CaliforniaChoice lets you choose a Fixed Percentage of 50% to 100% of the cost of a specific plan and/or benefit – or a Fixed Dollar Amount for each employee. (The contribution needs to be the same for all employees.) Then each of your employees applies your contribution to the premium for the coverage he or she likes best. If the premium exceeds your contribution, the employee pays the difference. Link here to watch the CaliforniaChoice video on Defined Contribution on YouTube.
The Kaiser Family Foundation (KFF) annually publishes an employer survey on health benefits costs, which provides a detailed look at premium, cost-sharing, and other trends. Among the 2020 highlights are an average premium of $7,470 for single coverage and $21,342 for family coverage. The family premium for workers at smaller firms is slightly lower than for those at large firms ($20,483 vs. $21,691). Both single and family coverage premiums are up four percent from 2019. A detailed summary of the KFF 2020 survey is available here.
Advantages of Offering Coverage
In addition to helping you attract and retain employees, there is another big reason to consider health insurance and other benefits for your workers: tax savings.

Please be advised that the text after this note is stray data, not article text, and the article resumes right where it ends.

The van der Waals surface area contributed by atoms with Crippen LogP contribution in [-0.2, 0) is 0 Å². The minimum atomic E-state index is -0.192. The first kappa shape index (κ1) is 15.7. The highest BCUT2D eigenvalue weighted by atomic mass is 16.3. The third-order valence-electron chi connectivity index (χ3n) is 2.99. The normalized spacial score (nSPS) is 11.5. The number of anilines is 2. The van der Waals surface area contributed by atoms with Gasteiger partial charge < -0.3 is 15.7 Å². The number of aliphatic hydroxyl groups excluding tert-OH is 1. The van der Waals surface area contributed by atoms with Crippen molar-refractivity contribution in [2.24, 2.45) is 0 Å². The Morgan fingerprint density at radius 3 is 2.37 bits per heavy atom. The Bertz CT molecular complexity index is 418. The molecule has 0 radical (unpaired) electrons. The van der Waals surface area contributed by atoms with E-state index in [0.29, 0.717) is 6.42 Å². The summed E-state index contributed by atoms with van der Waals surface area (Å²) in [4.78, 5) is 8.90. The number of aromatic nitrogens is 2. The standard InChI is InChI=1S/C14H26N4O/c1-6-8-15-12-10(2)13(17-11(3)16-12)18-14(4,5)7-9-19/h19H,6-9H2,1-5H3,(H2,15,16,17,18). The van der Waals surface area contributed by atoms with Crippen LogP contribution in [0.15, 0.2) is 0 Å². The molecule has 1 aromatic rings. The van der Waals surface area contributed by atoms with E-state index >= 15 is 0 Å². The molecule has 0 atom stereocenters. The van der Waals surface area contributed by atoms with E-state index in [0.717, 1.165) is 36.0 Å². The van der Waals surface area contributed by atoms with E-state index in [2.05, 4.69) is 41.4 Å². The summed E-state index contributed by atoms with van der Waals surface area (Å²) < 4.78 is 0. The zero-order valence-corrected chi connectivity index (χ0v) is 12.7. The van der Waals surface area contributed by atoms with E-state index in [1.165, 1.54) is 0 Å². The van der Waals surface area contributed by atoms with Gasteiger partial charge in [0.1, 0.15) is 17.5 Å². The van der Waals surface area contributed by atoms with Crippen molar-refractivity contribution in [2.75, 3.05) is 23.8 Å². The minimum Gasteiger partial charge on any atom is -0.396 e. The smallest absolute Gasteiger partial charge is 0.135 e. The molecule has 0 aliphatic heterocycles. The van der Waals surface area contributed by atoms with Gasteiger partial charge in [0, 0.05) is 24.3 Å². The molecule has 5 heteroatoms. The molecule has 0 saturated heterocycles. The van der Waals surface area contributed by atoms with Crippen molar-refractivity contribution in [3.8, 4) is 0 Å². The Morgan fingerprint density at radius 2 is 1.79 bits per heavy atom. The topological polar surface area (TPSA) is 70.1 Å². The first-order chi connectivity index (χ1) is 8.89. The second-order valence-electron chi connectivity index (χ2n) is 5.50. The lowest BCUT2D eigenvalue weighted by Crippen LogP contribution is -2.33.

Benefits are not taxable to employees for FICA (the Federal Insurance Contributions Act) or income tax withholding purposes, nor are they taxable for you for purposes under FICA and FUTA (the Federal Unemployment Tax Act).
According to the IRS, if an employer pays the cost of an accident or health plan for employees, including an employee’s spouse and dependents, “. . . the employer’s payments are not wages and are not subject to Social Security, Medicare, and FUTA taxes, or federal income tax withholding.”
It is worth noting, however, that the cost of health insurance benefits must be included in the wages of S Corporation employees who own more than two percent of the corporation.
Supreme Court Review of ACA
The U.S. Supreme Court heard arguments in the case challenging the constitutionality of the Affordable Care Act during the week of November 11, 2020. It’s a case that could substantially disrupt health care coverage for millions of Americans – whether they get coverage through their employers, the state and federal exchanges, Medicaid, or elsewhere.
The ACA challenge brought by Republican attorneys general is based on an argument that the ACA’s individual mandate provision was made unconstitutional by a 2017 tax change by Trump administration. Under that update to tax law, Congress reset the ACA penalty for not having health insurance to zero effective in 2019. How – or when – the Court will rule on the constitutionality of the ACA is unknown at this time. Watch for more news on the matter in future posts on our site.
Learn More by Talking to a Broker
To get more information about how you might implement an employee benefits program, talk with a broker. A broker can provide a customized quote for you, your business, and your employees. If you're not currently working with a broker, we can help you find one here. If you want coverage to begin in January, you’ll want to act soon.